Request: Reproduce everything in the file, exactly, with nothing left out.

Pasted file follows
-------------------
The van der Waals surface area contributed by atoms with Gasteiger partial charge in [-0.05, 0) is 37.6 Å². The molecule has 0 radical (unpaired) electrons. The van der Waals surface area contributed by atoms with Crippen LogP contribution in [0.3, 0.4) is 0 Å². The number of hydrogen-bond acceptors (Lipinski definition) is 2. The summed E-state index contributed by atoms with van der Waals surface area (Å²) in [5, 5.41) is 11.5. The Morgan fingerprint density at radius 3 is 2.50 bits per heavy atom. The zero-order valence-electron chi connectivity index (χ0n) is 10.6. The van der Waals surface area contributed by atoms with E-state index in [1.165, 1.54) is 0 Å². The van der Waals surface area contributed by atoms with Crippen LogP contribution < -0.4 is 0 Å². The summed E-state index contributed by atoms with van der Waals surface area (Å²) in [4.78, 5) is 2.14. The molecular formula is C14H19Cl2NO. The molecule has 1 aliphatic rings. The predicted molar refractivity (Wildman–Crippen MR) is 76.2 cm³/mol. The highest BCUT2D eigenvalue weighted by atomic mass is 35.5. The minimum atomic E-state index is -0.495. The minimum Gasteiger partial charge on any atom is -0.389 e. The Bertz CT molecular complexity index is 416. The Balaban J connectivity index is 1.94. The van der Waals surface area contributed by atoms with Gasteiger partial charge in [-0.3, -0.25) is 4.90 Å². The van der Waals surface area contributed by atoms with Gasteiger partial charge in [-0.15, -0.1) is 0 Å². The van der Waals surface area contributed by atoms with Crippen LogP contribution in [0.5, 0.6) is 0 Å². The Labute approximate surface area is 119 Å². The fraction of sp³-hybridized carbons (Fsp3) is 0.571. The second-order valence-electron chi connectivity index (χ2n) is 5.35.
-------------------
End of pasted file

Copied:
The van der Waals surface area contributed by atoms with Gasteiger partial charge in [-0.05, 0) is 37.6 Å². The molecule has 0 radical (unpaired) electrons. The van der Waals surface area contributed by atoms with Crippen LogP contribution in [0.3, 0.4) is 0 Å². The number of hydrogen-bond acceptors (Lipinski definition) is 2. The summed E-state index contributed by atoms with van der Waals surface area (Å²) in [5, 5.41) is 11.5. The Morgan fingerprint density at radius 3 is 2.50 bits per heavy atom. The zero-order valence-electron chi connectivity index (χ0n) is 10.6. The van der Waals surface area contributed by atoms with E-state index in [1.165, 1.54) is 0 Å². The van der Waals surface area contributed by atoms with Crippen LogP contribution < -0.4 is 0 Å². The summed E-state index contributed by atoms with van der Waals surface area (Å²) in [4.78, 5) is 2.14. The molecular formula is C14H19Cl2NO. The molecule has 1 aliphatic rings. The predicted molar refractivity (Wildman–Crippen MR) is 76.2 cm³/mol. The highest BCUT2D eigenvalue weighted by atomic mass is 35.5. The minimum atomic E-state index is -0.495. The minimum Gasteiger partial charge on any atom is -0.389 e. The Bertz CT molecular complexity index is 416. The Balaban J connectivity index is 1.94. The van der Waals surface area contributed by atoms with Gasteiger partial charge in [-0.3, -0.25) is 4.90 Å². The van der Waals surface area contributed by atoms with Gasteiger partial charge in [-0.15, -0.1) is 0 Å². The van der Waals surface area contributed by atoms with Crippen LogP contribution in [0.5, 0.6) is 0 Å². The Labute approximate surface area is 119 Å². The fraction of sp³-hybridized carbons (Fsp3) is 0.571. The second-order valence-electron chi connectivity index (χ2n) is 5.35.